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BioMed Research International
Volume 2016, Article ID 3978010, 10 pages
http://dx.doi.org/10.1155/2016/3978010
Research Article

Anticonvulsant and Toxicological Evaluation of Parafluorinated/Chlorinated Derivatives of 3-Hydroxy-3-ethyl-3-phenylpropionamide

1Facultad de Estudios Superiores Zaragoza, Universidad Nacional Autónoma de México, 15500 México City, DF, Mexico
2Laboratorio de Quimioterapia Experimental, Escuela Nacional de Ciencias Biológicas, Instituto Politécnico Nacional, 11350 México City, DF, Mexico
3Laboratorio de Farmacología Molecular, Sección de Estudios de Posgrado e Investigación, Escuela Superior de Medicina, Instituto Politécnico Nacional, 11340 México City, DF, Mexico
4Departamento de Fisiología, Escuela Superior de Medicina, Instituto Politécnico Nacional, 11340 México City, DF, Mexico
5Laboratorio de Modelado Molecular y Diseño de Fármacos, Escuela Superior de Medicina, Instituto Politécnico Nacional, 11340 México City, DF, Mexico
6Department of Medicinal Chemistry, Pharmaceutical Sciences Branch, Islamic Azad University, Tehran 19419, Iran
7Laboratorio de Toxicología Preclínica, Escuela Nacional de Ciencias Biológicas, Instituto Politécnico Nacional, 11350 México City, DF, Mexico

Received 19 September 2015; Revised 21 January 2016; Accepted 26 January 2016

Academic Editor: Rituraj Purohit

Copyright © 2016 Osvaldo Garrido-Acosta et al. This is an open access article distributed under the Creative Commons Attribution License, which permits unrestricted use, distribution, and reproduction in any medium, provided the original work is properly cited.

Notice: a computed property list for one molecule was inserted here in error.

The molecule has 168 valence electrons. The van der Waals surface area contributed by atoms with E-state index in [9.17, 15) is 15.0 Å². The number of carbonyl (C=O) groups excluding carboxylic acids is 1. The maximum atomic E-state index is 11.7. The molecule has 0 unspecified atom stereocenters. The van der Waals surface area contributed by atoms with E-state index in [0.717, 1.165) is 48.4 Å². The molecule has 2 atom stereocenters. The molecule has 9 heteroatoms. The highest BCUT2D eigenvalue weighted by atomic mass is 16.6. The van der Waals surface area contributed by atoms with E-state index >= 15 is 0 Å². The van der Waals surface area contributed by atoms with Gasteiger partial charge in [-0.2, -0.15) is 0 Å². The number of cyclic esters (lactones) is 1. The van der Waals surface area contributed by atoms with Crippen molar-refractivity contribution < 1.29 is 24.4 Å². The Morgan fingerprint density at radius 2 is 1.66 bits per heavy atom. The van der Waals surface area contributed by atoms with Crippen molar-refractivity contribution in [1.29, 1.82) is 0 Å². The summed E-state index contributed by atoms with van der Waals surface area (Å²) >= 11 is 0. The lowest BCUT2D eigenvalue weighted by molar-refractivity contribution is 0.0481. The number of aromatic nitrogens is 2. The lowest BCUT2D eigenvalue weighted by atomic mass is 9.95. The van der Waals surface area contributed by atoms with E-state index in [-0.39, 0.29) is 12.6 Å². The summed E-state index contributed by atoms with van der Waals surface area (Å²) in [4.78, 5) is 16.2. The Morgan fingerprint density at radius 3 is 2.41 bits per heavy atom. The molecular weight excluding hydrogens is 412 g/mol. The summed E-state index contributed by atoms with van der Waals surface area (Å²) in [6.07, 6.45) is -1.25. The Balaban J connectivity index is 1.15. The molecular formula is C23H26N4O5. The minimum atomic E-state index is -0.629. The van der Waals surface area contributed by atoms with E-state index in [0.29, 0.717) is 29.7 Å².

Abstract

Although the anticonvulsant activity of 3-hydroxy-3-ethyl-3-phenylproionamide (HEPP) is well-known, its use is limited by the pharmacotoxicological profile. We herein tested its fluorinated and chlorinated derivatives (F-HEPP and Cl-HEPP) with two seizure models, maximal electroshock seizures (MES), and intraperitoneal pentylenetetrazole (PTZ) administration. Neurotoxicity was examined via the rotarod test. With in silico methods, binding was probed on possible protein targets— receptors and the sodium channel Nav1.2. The median effective doses (ED50) of HEPP, F-HEPP, and Cl-HEPP in the MES seizure model were 129.6, 87.1, and 62.0 mg/kg, respectively, and 66.4, 43.5, and in the PTZ seizure model 43.5 mg/kg. The HEPP-induced neurotoxic effect, which occurred at twice the ED50 against MES (), did not occur with F-HEPP or Cl-HEPP. Docking studies revealed that all tested ligands bound to receptors on a site near to the benzodiazepine binding site. However, on the sodium channel open pore Nav1.2, R-HEPP had interactions similar to those reported for phenytoin, while its enantiomer and the ligands F-HEPP and Cl-HEPP reached a site that could disrupt the passage of sodium. Our results show that, as anticonvulsant agents, parahalogen substituted compounds have an advantageous pharmacotoxicological profile compared to their precursor.